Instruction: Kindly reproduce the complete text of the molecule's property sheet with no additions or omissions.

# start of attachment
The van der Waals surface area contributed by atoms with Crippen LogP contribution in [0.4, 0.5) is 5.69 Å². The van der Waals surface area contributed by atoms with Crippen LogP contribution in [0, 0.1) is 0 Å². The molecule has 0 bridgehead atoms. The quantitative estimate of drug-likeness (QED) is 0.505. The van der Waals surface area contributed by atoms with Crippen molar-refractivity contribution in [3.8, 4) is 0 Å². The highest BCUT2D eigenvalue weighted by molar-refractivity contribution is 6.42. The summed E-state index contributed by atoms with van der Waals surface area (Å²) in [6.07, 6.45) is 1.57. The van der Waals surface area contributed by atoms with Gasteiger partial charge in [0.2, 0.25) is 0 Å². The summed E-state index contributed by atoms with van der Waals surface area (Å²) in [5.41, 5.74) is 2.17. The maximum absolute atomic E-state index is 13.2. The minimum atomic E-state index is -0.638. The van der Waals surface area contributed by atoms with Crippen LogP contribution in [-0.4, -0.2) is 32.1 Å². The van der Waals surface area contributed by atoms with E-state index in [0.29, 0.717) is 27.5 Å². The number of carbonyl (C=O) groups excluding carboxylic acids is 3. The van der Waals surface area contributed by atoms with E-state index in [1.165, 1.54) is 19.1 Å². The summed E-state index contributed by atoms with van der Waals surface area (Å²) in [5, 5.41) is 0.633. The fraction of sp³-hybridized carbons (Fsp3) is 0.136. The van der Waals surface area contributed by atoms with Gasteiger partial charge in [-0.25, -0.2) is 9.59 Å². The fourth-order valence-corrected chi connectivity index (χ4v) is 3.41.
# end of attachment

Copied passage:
The van der Waals surface area contributed by atoms with Crippen LogP contribution in [0.4, 0.5) is 5.69 Å². The van der Waals surface area contributed by atoms with Crippen LogP contribution in [0, 0.1) is 0 Å². The molecule has 0 bridgehead atoms. The quantitative estimate of drug-likeness (QED) is 0.505. The van der Waals surface area contributed by atoms with Crippen molar-refractivity contribution in [3.8, 4) is 0 Å². The highest BCUT2D eigenvalue weighted by molar-refractivity contribution is 6.42. The summed E-state index contributed by atoms with van der Waals surface area (Å²) in [6.07, 6.45) is 1.57. The van der Waals surface area contributed by atoms with Gasteiger partial charge in [0.2, 0.25) is 0 Å². The summed E-state index contributed by atoms with van der Waals surface area (Å²) in [5.41, 5.74) is 2.17. The maximum absolute atomic E-state index is 13.2. The minimum atomic E-state index is -0.638. The van der Waals surface area contributed by atoms with Crippen LogP contribution in [-0.4, -0.2) is 32.1 Å². The van der Waals surface area contributed by atoms with E-state index in [0.29, 0.717) is 27.5 Å². The number of carbonyl (C=O) groups excluding carboxylic acids is 3. The van der Waals surface area contributed by atoms with E-state index in [1.165, 1.54) is 19.1 Å². The summed E-state index contributed by atoms with van der Waals surface area (Å²) in [5, 5.41) is 0.633. The fraction of sp³-hybridized carbons (Fsp3) is 0.136. The van der Waals surface area contributed by atoms with Gasteiger partial charge in [-0.25, -0.2) is 9.59 Å². The fourth-order valence-corrected chi connectivity index (χ4v) is 3.41.